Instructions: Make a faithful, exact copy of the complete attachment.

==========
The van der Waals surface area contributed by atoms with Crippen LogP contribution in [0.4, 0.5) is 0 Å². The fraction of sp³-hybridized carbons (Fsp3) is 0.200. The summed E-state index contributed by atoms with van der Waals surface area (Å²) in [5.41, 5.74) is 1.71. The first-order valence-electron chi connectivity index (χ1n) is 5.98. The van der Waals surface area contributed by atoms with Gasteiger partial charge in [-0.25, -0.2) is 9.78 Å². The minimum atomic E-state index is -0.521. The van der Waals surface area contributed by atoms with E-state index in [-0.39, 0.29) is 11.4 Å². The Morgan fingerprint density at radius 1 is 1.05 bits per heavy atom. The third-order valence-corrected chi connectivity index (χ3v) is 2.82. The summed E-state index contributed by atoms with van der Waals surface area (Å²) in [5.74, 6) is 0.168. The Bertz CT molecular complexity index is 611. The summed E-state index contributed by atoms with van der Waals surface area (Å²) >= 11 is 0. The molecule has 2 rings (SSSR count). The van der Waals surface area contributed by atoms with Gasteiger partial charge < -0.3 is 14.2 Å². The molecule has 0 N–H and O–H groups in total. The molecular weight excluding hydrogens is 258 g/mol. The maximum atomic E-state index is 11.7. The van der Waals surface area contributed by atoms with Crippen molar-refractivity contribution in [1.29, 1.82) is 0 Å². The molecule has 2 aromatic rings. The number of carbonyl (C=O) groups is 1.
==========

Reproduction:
The van der Waals surface area contributed by atoms with Crippen LogP contribution in [0.4, 0.5) is 0 Å². The fraction of sp³-hybridized carbons (Fsp3) is 0.200. The summed E-state index contributed by atoms with van der Waals surface area (Å²) in [5.41, 5.74) is 1.71. The first-order valence-electron chi connectivity index (χ1n) is 5.98. The van der Waals surface area contributed by atoms with Gasteiger partial charge in [-0.25, -0.2) is 9.78 Å². The minimum atomic E-state index is -0.521. The van der Waals surface area contributed by atoms with E-state index in [-0.39, 0.29) is 11.4 Å². The Morgan fingerprint density at radius 1 is 1.05 bits per heavy atom. The third-order valence-corrected chi connectivity index (χ3v) is 2.82. The summed E-state index contributed by atoms with van der Waals surface area (Å²) in [5.74, 6) is 0.168. The Bertz CT molecular complexity index is 611. The summed E-state index contributed by atoms with van der Waals surface area (Å²) >= 11 is 0. The molecule has 2 rings (SSSR count). The van der Waals surface area contributed by atoms with Gasteiger partial charge < -0.3 is 14.2 Å². The molecule has 0 N–H and O–H groups in total. The molecular weight excluding hydrogens is 258 g/mol. The maximum atomic E-state index is 11.7. The van der Waals surface area contributed by atoms with Crippen molar-refractivity contribution in [1.29, 1.82) is 0 Å². The molecule has 2 aromatic rings. The number of carbonyl (C=O) groups is 1.